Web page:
- War material production increases, greater demands placed on the Company’s modest resources; staff doubles work hours to meet customers’ demands.
- Joseph F. Ahearn elected president of company, but succumbs to illness in 1947; J. Donald Ahearn (Joseph’s son) is elected President & CEO
- Link Aviation Devices uses Universal talents to expand flight trainer developments and production.
- Universal changes from war production to peacetime pursuits; enters short run stamping era
- Search for larger quarters necessary; East Frederick Street building purchased
- Employee count increases to 83
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Hope Burke, one of the first women to join the workforce in 1942, became a career employee of Universal. She was formerly a Ramsey Shoe Company clerk.
Production space in the downtown Wall St. facility couldn’t stay abreast of World War II output demands. So in 1942, Universal moved into the Ramsey Shoe building at the corner of East Frederick and Ely Street.
Universal employees receive recognition from Army/Navy representatives for productivity accomplishments during World War II. at Frederick St.
Picture shows a random sampling of typical stampings from “Short run” or “Stampings-in-small-lots” business which started up after World War II.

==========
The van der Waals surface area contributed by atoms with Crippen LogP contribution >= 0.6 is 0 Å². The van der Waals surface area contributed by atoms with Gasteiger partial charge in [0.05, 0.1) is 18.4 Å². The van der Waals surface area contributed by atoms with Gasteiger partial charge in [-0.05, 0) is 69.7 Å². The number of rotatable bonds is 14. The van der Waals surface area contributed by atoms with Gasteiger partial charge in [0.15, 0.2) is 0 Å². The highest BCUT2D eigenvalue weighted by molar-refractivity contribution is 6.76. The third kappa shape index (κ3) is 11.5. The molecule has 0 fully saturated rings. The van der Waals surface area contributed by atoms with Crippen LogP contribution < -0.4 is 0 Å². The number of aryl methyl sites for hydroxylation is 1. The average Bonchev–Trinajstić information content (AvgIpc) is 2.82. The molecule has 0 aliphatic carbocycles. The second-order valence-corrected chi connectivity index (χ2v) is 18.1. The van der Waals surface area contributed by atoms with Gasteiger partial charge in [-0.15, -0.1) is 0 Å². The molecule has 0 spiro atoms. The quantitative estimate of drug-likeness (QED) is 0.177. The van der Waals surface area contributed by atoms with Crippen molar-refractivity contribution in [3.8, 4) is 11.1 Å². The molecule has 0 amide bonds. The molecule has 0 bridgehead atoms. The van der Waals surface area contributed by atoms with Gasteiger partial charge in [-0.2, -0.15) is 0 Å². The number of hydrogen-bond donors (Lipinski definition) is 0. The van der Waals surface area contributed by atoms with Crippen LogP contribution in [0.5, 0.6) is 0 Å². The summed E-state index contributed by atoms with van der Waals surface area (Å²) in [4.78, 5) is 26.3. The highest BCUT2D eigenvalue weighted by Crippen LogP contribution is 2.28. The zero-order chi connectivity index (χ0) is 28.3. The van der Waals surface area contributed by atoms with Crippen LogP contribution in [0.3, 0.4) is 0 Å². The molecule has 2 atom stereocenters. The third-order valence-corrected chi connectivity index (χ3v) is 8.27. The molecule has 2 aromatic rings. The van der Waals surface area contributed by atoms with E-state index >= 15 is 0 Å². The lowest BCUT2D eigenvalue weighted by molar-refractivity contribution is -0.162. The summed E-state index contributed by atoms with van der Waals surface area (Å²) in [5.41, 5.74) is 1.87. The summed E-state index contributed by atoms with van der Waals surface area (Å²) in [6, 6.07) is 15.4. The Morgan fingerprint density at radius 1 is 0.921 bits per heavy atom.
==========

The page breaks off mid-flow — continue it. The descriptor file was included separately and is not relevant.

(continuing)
The Design Department at Frederick St. facility during World War II era, works on the company’s tool design requirements.
Cash profit sharing adopted to award efforts of staff. Employees assembled outside Frederick street building to mark “once-in-a-life-time” mid-year case bonus during July, 1949.
A couple additional points in history:
- World War 2 begins on December 7, 1941 with attack of the US Naval Air Base at Pearl Harbor and ends on August 14, 1945 after the bombing of Hiroshima and Nagasaki in Japan.
- War effort dominated home front. Food and gasoline rationing affects every household.
- Defense effort produces new technologies in communications, chemistry and manufacturing processes.
- Man-made substitutes relieve shortages for rubber, oil and cloth.
- American inventiveness reaches an all-time high.
- Invention of the transistor; smaller, lighter, and more durable than the vacuum tubes that had been used in radios, transistors touched off a period of progressive miniaturization of electronic devices.